In August last year, we reported that a new Indonesian arbitral institution had been established in mid-2016 under the name of Renewed BANI or BANI Pembaharuan (“BANI-P“), notwithstanding the continued existence of the separate institution already known as BANI.  We reported that the two institutions were in dispute as to which of them could legitimately claim the right to refer to itself as BANI, and we explained that although this might at first appear to be of purely local interest, the confusion has real and serious implications for contracts that provide for arbitration under BANI rules (as many now do).

BANI-P brought the matter to the South Jakarta District Court.  In August 2017 BANI-P prevailed in obtaining an order declaring it to be the rightful institution to be referred to as BANI.  Meanwhile, however, the original BANI had succeeded in separate proceedings in the Jakarta State Administrative Court, obtaining a ruling nullifying the decision of the Ministry of Law and Human Rights to acknowledge and register BANI-P as an arbitral institution. BANI had also obtained a ruling from the Commercial Court confirming it as the rightful owner of the trademark name “BANI”.

Both BANI-P and BANI appealed against the decisions of the South Jakarta District Court and the Jakarta State Administrative Court. However, BANI-P has apparently elected not to appeal against the decision of the Commercial Court.

Recently, the State Administrative High Court issued a decision in favour of BANI-P and reversed the decision of the lower Administrative Court. However, the Administrative High Court made this ruling on a technical ground: it found that the administrative courts do not have jurisdiction on the matter which is effectively a civil dispute. The Administrative High Court observed that its conclusion is strengthened by the fact that there are already ongoing proceedings in the South Jakarta District Court and the Commercial Court dealing with the issue of which entity has the right to use the name of, and be recognised as, BANI.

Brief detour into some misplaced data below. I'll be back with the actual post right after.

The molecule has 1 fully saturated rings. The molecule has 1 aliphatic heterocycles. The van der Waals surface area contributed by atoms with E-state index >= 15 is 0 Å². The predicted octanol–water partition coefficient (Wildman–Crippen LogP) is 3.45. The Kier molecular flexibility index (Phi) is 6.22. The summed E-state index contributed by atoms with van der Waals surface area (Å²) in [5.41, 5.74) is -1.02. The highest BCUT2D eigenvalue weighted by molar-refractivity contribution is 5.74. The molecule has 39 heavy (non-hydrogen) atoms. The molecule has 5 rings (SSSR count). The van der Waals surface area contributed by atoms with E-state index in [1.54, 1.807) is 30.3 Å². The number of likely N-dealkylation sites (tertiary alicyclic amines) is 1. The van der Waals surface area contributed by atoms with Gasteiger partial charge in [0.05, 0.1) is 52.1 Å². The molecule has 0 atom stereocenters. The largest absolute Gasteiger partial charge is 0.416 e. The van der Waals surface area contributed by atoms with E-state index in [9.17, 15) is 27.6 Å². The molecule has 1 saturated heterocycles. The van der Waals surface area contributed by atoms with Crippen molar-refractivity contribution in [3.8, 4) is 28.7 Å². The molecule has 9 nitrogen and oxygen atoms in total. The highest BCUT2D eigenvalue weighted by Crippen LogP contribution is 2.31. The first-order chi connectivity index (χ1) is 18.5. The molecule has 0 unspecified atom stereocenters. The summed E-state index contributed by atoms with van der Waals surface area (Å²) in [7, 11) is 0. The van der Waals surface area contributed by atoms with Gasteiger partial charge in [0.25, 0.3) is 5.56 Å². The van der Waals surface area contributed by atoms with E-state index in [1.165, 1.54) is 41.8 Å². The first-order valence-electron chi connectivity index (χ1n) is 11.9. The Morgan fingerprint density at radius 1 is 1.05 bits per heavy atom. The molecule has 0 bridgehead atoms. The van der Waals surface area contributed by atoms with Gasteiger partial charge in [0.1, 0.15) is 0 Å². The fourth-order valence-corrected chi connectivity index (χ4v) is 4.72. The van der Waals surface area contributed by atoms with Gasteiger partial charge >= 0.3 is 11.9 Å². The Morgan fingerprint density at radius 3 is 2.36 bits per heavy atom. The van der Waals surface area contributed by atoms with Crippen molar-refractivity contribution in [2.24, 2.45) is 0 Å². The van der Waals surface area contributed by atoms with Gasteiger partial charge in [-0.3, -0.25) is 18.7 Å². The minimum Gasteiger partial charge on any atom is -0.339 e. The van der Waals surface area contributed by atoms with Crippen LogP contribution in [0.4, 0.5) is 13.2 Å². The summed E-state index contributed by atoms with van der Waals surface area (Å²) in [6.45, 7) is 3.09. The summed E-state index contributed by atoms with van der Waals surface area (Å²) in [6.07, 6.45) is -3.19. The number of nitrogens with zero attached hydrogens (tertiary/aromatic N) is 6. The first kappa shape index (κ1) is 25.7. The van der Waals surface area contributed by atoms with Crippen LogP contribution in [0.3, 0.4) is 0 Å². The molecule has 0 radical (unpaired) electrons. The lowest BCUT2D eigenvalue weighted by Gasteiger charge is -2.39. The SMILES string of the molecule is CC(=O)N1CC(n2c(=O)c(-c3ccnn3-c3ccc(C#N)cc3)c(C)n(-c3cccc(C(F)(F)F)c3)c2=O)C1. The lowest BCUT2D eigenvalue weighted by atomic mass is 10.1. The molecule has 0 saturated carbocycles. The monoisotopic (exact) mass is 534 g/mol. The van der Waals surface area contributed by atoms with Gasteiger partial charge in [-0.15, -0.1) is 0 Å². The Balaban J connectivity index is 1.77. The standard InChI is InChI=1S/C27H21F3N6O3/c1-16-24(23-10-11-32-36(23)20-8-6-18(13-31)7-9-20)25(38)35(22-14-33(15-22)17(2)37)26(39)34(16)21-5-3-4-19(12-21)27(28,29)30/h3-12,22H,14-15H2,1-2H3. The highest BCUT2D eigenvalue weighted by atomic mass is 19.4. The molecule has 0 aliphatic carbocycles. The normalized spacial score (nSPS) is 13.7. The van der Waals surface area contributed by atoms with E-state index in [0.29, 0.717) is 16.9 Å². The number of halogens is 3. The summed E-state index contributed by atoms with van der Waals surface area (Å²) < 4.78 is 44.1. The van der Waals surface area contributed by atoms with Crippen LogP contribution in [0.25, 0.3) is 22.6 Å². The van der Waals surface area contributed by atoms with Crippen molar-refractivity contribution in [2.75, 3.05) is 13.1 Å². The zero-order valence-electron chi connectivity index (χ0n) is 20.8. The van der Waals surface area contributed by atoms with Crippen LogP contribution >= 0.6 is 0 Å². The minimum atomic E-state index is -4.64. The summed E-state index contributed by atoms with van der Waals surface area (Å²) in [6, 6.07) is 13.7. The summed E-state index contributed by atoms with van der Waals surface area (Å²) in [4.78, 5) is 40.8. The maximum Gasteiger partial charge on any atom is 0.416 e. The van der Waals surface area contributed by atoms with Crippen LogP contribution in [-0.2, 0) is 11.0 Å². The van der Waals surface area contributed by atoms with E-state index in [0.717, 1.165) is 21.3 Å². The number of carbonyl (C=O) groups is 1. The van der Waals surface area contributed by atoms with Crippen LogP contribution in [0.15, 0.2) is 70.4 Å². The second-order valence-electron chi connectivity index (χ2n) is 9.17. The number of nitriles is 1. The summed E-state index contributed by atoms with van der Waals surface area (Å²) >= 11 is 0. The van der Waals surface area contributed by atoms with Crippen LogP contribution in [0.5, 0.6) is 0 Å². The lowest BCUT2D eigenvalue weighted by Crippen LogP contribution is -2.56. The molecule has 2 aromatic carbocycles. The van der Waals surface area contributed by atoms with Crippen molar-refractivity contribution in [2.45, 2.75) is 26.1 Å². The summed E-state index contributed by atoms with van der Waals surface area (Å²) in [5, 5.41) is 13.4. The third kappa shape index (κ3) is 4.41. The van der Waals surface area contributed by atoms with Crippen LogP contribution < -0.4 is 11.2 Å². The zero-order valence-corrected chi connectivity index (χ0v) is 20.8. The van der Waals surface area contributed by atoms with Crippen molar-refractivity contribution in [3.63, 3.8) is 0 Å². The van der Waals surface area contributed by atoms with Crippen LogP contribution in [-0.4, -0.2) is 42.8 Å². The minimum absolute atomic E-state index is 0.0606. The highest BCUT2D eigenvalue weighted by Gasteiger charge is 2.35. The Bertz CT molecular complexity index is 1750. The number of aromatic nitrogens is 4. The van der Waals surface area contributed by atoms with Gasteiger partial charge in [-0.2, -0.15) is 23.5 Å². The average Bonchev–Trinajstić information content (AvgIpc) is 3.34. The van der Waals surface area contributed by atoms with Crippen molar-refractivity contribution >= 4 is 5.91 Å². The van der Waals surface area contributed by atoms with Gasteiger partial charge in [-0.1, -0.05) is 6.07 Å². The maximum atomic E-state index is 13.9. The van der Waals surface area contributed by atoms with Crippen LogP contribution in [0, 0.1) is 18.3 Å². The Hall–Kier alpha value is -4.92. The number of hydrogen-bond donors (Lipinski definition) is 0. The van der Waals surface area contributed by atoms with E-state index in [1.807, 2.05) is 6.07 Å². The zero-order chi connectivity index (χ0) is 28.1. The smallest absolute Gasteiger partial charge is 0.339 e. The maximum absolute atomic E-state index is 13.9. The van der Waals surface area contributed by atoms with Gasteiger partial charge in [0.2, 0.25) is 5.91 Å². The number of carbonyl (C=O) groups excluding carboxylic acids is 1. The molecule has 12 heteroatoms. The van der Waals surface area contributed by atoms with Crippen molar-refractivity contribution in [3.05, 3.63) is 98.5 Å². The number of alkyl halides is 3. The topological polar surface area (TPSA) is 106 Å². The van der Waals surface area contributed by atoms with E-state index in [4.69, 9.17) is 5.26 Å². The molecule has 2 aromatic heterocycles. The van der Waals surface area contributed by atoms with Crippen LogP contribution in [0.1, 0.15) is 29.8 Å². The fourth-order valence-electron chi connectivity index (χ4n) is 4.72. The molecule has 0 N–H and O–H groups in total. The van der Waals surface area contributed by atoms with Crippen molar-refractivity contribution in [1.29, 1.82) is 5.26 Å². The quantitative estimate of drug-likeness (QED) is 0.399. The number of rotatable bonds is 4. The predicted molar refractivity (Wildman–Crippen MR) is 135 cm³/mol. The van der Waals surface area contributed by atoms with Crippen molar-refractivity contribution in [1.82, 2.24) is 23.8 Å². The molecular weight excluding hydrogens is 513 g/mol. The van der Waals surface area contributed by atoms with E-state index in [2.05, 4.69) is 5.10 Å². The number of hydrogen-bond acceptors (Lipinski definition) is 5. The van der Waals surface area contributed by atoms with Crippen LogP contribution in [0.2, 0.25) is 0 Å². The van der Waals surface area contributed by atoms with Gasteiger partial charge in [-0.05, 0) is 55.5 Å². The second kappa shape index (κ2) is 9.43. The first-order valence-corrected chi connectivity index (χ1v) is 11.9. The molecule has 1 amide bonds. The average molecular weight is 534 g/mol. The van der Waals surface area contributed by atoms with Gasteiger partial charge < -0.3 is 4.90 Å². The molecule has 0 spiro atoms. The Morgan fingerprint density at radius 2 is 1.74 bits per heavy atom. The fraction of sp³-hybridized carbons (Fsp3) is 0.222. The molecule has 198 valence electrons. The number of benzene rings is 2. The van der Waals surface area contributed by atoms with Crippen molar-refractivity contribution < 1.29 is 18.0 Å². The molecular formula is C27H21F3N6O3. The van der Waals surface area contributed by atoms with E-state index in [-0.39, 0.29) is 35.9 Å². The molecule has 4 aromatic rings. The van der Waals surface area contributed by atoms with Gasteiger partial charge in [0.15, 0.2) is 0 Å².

This decision is a blow to BANI as it is now faced with two decisions that are not in its favour.

The following table summarises the current state of proceedings involving BANI and BANI-P.

Court Nature and summary of claimStatus
South Jakarta District Court 
  • Civil claim brought by BANI-P against BANI
  • Claim for, amongst others, unlawful act and declaration that BANI-P (and not the current administrators of BANI) is the legitimate and valid successor of the original founders of BANI
  • Decision in favour of BANI-P
  • Appeal filed by BANI sometime in August/September 2017; currently awaiting decision of the High Court.
Jakarta State Administrative Court
  • Administrative claim brought by BANI against BANI-P
  • Petition to nullify the decision of the Ministry of Law and Human Rights acknowledging and registering the constitution of BANI-P
  • Decision in favour of BANI
  • Appeal filed by BANI-P with the State Administrative High Court which has reversed the decision of the court of first instance.
  • Cassation filed by BANI in early January 2018; currently awaiting decision of the Supreme Court.
Commercial Court (Central Jakarta)
  • Trademark infringement claim brought by BANI against BANI-P